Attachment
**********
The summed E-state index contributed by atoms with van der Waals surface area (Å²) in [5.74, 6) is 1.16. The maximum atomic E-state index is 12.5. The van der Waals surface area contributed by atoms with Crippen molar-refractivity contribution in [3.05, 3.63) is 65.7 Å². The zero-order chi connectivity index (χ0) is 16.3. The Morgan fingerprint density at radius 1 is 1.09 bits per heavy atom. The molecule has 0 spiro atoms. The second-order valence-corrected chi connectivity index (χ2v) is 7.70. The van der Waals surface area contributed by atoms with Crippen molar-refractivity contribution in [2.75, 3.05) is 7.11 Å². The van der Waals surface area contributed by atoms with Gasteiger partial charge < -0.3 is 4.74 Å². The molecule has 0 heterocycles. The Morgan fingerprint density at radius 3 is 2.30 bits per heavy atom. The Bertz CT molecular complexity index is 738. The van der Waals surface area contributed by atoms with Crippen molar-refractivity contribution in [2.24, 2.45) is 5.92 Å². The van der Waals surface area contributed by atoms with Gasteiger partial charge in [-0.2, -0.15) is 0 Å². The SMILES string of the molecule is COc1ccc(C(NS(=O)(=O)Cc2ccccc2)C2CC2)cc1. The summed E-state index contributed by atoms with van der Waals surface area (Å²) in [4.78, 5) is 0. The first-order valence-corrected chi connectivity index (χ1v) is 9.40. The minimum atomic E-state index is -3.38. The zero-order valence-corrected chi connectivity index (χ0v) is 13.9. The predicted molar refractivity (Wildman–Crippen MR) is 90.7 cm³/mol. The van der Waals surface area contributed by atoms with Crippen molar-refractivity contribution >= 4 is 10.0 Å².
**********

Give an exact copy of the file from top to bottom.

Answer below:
The summed E-state index contributed by atoms with van der Waals surface area (Å²) in [5.74, 6) is 1.16. The maximum atomic E-state index is 12.5. The van der Waals surface area contributed by atoms with Crippen molar-refractivity contribution in [3.05, 3.63) is 65.7 Å². The zero-order chi connectivity index (χ0) is 16.3. The Morgan fingerprint density at radius 1 is 1.09 bits per heavy atom. The molecule has 0 spiro atoms. The second-order valence-corrected chi connectivity index (χ2v) is 7.70. The van der Waals surface area contributed by atoms with Crippen molar-refractivity contribution in [2.75, 3.05) is 7.11 Å². The van der Waals surface area contributed by atoms with Gasteiger partial charge < -0.3 is 4.74 Å². The molecule has 0 heterocycles. The Morgan fingerprint density at radius 3 is 2.30 bits per heavy atom. The Bertz CT molecular complexity index is 738. The van der Waals surface area contributed by atoms with Crippen molar-refractivity contribution in [2.24, 2.45) is 5.92 Å². The van der Waals surface area contributed by atoms with Gasteiger partial charge in [-0.2, -0.15) is 0 Å². The SMILES string of the molecule is COc1ccc(C(NS(=O)(=O)Cc2ccccc2)C2CC2)cc1. The summed E-state index contributed by atoms with van der Waals surface area (Å²) in [4.78, 5) is 0. The first-order valence-corrected chi connectivity index (χ1v) is 9.40. The minimum atomic E-state index is -3.38. The zero-order valence-corrected chi connectivity index (χ0v) is 13.9. The predicted molar refractivity (Wildman–Crippen MR) is 90.7 cm³/mol. The van der Waals surface area contributed by atoms with Crippen molar-refractivity contribution >= 4 is 10.0 Å².